One of these lies in just how the world manages the creation and ownership of inventions and ideas. A protectionist strategy to Invention Companies is made to protect and prolong the lifecycle of existing technologies, and allow innovators to capture the profits from their creations. In a paper published with colleagues from universities in Germany and India, we examined how this also makes it tougher for new and more sustainable technologies to be developed and adopted. That explains why now there are other approaches being used to move key sectors to more sustainable systems and end this status quo.
Electric car manufacturer Tesla, continues to be doing just that. Tesla CEO Elon Musk “shocked” the world in 2014 as he announced that his company was joining the open source movement and handing out its patents at no cost. It is essential to comprehend the rationale here. Why would a company that had worked so hard to develop and protect its technology from the global car manufacturer competitors suddenly give its technology away at no cost?
Tesla initially designed a patent portfolio to safeguard its technology. However, Tesla’s concern that it would be overwhelmed once established car makers ramped up their production of electric cars never arrived at pass. Instead, it saw the electrical car market stagnate at under 1% of total vehicle sales. So Tesla changed its strategy from seeking to prevent others from building electric cars to attempting to encourage them into the market.
Part of the reasoning here is that if more electric cars are designed, then more battery recharging stations is going to be built too. This would make electric cars become a little more visible, along with a more conventional choice. Tesla believes that an open intellectual property strategy can strengthen instead of diminish its position by building how big the electrical car market, and as a result, build their own share of the total automotive market.
This kind of careful control over Inventhelp Caveman at company level, backed up by policy-level awareness, can become a powerful approach to keep the same kinds of transitions to more sustainable technologies in other industries too.
Energy supply faces a range of difficulties: the depletion of natural resources; air pollution and greenhouse gas emissions; nuclear risks; and security of supply. The water supply sector is fixed by water scarcity, pollutants, extreme environmental events including flooding and expenses associated with supplying water to communities in poor countries and remote communities. The agri-food sector, meanwhile, is under pressure to sustainably produce more food and to address malnutrition in poor countries.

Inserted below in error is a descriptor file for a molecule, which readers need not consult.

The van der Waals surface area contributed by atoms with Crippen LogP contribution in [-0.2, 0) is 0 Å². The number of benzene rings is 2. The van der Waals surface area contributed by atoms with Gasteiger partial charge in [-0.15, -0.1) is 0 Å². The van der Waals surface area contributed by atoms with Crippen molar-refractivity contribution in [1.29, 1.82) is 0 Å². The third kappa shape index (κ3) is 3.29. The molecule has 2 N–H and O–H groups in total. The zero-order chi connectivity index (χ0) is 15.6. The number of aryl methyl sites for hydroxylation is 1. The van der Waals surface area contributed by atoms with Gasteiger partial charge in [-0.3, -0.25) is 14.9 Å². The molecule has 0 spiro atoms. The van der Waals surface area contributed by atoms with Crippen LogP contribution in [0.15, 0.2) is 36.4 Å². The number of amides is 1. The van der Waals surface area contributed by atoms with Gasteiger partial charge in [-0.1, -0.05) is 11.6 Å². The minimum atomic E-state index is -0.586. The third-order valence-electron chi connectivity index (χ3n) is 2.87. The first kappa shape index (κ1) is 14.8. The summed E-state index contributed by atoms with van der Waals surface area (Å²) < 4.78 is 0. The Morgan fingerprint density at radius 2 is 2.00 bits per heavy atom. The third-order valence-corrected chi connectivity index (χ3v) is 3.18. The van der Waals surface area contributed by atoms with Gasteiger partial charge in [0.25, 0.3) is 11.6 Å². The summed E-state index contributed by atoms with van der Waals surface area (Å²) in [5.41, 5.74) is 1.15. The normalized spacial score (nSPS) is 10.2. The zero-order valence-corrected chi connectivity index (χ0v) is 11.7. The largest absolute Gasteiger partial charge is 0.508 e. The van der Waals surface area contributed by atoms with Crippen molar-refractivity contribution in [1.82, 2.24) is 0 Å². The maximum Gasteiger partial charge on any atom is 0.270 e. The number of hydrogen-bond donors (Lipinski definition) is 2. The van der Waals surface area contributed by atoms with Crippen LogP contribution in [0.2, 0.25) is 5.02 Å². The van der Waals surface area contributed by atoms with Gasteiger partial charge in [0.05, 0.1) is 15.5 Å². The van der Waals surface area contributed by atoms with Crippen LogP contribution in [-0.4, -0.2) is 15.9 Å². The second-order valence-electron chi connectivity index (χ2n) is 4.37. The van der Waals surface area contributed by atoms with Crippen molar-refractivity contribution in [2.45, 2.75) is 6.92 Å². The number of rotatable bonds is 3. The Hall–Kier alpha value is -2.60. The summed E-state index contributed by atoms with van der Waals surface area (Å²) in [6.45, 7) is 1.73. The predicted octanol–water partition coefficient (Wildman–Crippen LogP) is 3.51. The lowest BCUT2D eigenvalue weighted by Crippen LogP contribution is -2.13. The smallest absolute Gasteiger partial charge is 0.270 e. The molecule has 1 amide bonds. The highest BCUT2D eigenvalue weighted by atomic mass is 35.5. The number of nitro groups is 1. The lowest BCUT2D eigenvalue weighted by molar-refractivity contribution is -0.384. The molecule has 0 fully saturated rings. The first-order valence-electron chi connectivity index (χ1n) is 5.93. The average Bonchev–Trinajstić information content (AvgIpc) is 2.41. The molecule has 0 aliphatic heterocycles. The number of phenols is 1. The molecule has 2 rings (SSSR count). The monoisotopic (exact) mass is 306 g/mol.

For such industries to navigate a path around these problems, new knowledge and also the innovations that follow is going to be essential. As well as in knowledge economies, intellectual property can either be an enabler or even an inhibitor.
If the ownership of intellectual property is fragmented inside an industry, it can slow down technology innovation and uptake, such as inside the electronics industry where multiple players own complementary patents. However, firms can instead open their innovation processes and move away from jealously guarded, internal cultures, where intellectual property is used to briaac and prolong lifecycles. This change may see knowledge sharing that leads to accelerated innovation cycles and a more rapid uptake of sustainable alternatives throughout a sector: just what Tesla was dreaming about in electric vehicles.
This approach to intellectual property, so-called “open IP”, is well advanced and mature inside the software industry and healthcare. It has given use of life-saving medicines to millions of people, especially in developing countries through patent pools, like the Medicine Patent Pool. This kind of project relies on multinational pharmaceutical companies sharing their Inventhelp Invention Stories, but small companies can also play a strategic roles in creating these new, more sustainable systems, and it’s its not all about open IP.